FAA struggles to modernize as glitch grounds hundreds of flights
A computer glitch on Saturday grounded hundreds of flights in the Northeast, and created questions for the FAA's multi-billion dollar NextGen project.
Blame technology for this weekend's widespread flight delays and cancellations along the East Coast.
The Federal Aviation Administration (FAA) acknowledged Saturday there was a problem with the Route Automation Modernization computer system, also known as ERAM, which is at the “backbone” of the agency’s large-scale efforts to modernize. ERAM went on the fritz at an air traffic control center in Leesburg, Va. on Saturday, halting a system that is meant to diminish gridlock both on runways and in the air.
Delays began building at about 9:45 a.m. Saturday, according to FlightRadar24, a flight monitoring website. Flights bound for airports in the Washington area were some of the most affected, including Washington's Reagan National Airport and Dulles International, as well as Baltimore-Washington International Thurgood Marshall Airport and Charlotte-Douglas International Airport in North Carolina, the Associated Press reports.
The FAA said on its website that the transition to ERAM, which is part of a larger FAA modernization project called NextGen, was "one of the most complex, challenging, and ambitious programs deployed" by the agency in its history. Some have compared the upgrading of air-traffic control technology while maintaining flight operations to replacing a flat tire while driving down the road.
An Inspector General report released about six months prior to the NextGen project finishing ERAM stated the FAA had not met the expectations of Congress and industry stakeholders in its efforts on NextGen, with key modernizations like ERAM significantly exceeding the budget, and implementation facing regular delays. The FAA spends nearly $1 billion annually on NextGen, according to General Aviation News, with about $10.5 million going toward ERAM each month, according to the Inspector General.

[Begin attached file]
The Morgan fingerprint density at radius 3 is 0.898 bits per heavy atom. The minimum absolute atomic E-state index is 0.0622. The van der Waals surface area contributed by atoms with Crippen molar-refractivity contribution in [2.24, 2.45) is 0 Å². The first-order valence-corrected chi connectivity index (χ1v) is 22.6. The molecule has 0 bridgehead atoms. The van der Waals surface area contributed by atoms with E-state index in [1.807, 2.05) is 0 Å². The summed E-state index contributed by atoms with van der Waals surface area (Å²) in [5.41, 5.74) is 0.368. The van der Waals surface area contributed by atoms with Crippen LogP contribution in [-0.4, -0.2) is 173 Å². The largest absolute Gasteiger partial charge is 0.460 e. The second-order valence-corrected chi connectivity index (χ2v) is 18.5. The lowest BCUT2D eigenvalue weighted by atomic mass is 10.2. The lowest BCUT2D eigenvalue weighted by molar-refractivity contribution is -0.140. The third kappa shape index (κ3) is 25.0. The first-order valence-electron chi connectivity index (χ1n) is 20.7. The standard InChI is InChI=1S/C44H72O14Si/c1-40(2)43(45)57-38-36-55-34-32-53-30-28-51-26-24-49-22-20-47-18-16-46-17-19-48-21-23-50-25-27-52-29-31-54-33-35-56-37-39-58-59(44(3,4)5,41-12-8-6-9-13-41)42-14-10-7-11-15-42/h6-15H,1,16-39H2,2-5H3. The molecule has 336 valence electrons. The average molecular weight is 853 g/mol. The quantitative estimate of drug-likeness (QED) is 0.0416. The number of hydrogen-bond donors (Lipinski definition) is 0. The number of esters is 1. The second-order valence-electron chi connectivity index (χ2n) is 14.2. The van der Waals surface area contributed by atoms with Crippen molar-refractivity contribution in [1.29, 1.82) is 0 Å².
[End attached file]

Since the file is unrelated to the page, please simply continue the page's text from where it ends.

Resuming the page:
The Washington Post put the ERAM launch at four years behind schedule and several million dollars over budget.
Still, according to the Post, NextGen is needed. ERAM, specifically, is meant to replace outmoded radar with multiple systems on the ground and in planes to meet the growing demand on air travel, which is projected to serve one billion passengers by 2021.
Using the new GPS technology, planes are able to safely travel congested skies closer to other planes and navigate more direct flight paths, as opposed to the older system, which relied heavily on flying to specific coordinates, and often maintaining a holding pattern, before landing at a final destination.
Direct routing, as the Post calls it, cuts billions of dollars in fuel costs and minimizes pollution. It also allows for more precise choreography of planes at airports, reducing the amount of fuel wasted waiting for takeoff or burned because planes ready to land are diverted into holding patterns, the Post reports.
The FAA used Reagan National Airport, which suffered the most disruption Saturday, as its backdrop last April to announce the completion of ERAM.
“This is a really, really big deal,” FAA Administrator Michael Huerta said at the press conference, adding that ERAM is “the backbone” of the NextGen project.
“ERAM gives us a big boost in technological horsepower over the system it replaces,” Huerta said.
The FAA posted on Sunday morning that it "is working with the airlines to resume normal air traffic operations after an automation problem" with ERAM that still has not been identified. The FAA in the same statement reported 492 related delays and 476 cancellations on Saturday.
"The FAA is continuing to diagnose the cause of yesterday's problem, and has not seen a reoccurrence of the original issues."